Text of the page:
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Midday movers: TSLA, EBAY, FB & more

Take a look at some of Wednesday's midday movers:

Tesla continued to move higher. Reuters reporting that Panasonic is considering investing $979 million in Tesla's car battery plant.

Ebay gained ground. Activist Carl Icahn said he will lay out a detailed case in the coming weeks for Ebay to spin off its PayPal electronic-payments unit.

Sturm Ruger fell after the gun maker reported weaker than expected fourth quarter earnings, the first time since 2009 it missed analysts' estimates.

Facebook climbed after Sterne Agee increased its target price to $80 from $70.


Pandora rose despite an Albert Fried analyst saying there is no way Microsoft isn't going to buy the internet radio services provider.

Barnes & Noble rose after the company returned to profitability during the fourth quarter despite a 10 percent decline in overall revenue.

Plug Power moved higher after the fuel cell maker received a purchase order from Wal-Mart to power its electric lift truck fleets at 6 North American distribution centers. FuelCell and Ballard Power moved higher as well.

Anika Therapeutics soared after the FDA approved its drug to treat pain and improve joint mobility in patients with osteoarthritis of the knee.

Chesapeake Energy moved lower after it said it planned to cut drilling and well-completion costs by nearly $900 million in 2014. The company also reported weaker-than-expected earnings.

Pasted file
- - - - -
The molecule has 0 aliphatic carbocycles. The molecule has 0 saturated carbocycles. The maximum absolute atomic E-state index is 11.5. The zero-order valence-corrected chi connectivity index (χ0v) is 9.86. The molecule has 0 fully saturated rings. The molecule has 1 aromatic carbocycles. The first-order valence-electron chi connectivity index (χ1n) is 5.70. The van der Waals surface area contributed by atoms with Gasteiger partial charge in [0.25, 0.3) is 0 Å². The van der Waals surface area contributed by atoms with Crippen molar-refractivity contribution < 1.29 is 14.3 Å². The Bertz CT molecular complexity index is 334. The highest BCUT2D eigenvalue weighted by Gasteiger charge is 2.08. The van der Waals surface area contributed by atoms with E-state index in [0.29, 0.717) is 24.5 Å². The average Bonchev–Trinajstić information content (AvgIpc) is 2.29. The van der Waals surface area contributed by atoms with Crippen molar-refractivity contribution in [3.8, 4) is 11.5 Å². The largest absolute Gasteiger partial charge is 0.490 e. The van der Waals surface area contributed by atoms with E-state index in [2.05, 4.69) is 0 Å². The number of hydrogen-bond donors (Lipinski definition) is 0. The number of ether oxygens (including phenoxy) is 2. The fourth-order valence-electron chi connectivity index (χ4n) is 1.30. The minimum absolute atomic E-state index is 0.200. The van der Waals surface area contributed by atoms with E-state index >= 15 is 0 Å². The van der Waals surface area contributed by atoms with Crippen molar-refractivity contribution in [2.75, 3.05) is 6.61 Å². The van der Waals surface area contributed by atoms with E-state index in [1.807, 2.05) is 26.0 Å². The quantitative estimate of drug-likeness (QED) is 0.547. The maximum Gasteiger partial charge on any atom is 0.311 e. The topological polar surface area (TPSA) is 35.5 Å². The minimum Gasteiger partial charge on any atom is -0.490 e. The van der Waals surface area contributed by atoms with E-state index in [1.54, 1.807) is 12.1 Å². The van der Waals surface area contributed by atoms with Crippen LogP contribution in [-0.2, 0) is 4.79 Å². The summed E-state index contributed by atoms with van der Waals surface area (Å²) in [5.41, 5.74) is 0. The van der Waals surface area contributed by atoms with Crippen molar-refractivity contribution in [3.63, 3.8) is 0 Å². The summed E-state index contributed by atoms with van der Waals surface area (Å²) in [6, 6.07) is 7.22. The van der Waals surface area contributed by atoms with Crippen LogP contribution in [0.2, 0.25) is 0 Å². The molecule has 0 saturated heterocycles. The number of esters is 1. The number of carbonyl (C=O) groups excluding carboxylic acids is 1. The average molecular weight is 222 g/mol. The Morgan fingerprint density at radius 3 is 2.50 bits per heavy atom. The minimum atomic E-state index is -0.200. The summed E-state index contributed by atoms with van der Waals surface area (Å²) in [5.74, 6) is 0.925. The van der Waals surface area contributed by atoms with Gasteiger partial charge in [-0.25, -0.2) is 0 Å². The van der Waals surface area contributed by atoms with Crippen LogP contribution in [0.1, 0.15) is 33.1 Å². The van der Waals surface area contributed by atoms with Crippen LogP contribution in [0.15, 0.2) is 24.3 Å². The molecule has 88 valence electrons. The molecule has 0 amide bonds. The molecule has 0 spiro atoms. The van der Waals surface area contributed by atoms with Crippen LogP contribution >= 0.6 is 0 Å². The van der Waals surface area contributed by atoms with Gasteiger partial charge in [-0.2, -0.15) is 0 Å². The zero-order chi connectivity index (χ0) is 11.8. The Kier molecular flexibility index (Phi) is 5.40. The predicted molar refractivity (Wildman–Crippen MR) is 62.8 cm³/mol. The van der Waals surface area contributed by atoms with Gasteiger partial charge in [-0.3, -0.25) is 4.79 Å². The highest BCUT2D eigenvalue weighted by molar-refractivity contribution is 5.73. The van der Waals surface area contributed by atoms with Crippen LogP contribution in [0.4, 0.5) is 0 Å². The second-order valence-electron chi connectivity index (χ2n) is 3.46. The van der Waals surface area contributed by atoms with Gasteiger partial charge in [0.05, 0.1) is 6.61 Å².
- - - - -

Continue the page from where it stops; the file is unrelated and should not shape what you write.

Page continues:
ExamWorks gained ground after the independent medical examinations provider reported a smaller than expected quarterly loss and forecast first quarter revenue above street views.

Delta Airlines moved higher. The carrier said it would now award frequent flier miles based on ticket prices rather than on distance traveled.

Middleby Corporation rose after the food processing equipment maker reported better-than-expected results.

Uti Worldwide plummeted after the logistics company said it had breached some debt covenants and would report a loss for the fourth quarter.

Sony gained ground. Its electronic unit said it would close 20 retail stores in the U.S. and cut 1,000 jobs as it tries to stem losses and regain market share.

Cablevision moved higher after the cable TV company said revenue rose 4.5 percent in its fourth quarter despite it losing 18 thousand video subscribers.

—By CNBC's Rich Fisherman.

Questions? Comments? Email us at marketinsider@cnbc.com

  • Patti Domm

    Patti Domm is CNBC Executive Editor, News, responsible for news coverage of the markets and economy.

  • A CNBC reporter since 1990, Bob Pisani covers Wall Street from the floor of the New York Stock Exchange.

  • CNBC Senior Commodities Correspondent and Personal Finance Correspondent

  • JeeYeon Park is a writer for CNBC.com. Follow her on Twitter: @JeeYeonParkCNBC

  • Rick Santelli joined CNBC Business News as an on-air editor in 1999, reporting live from the floor of the Chicago Board of Trade.

  • Senior Producer at CNBC's Breaking News Desk.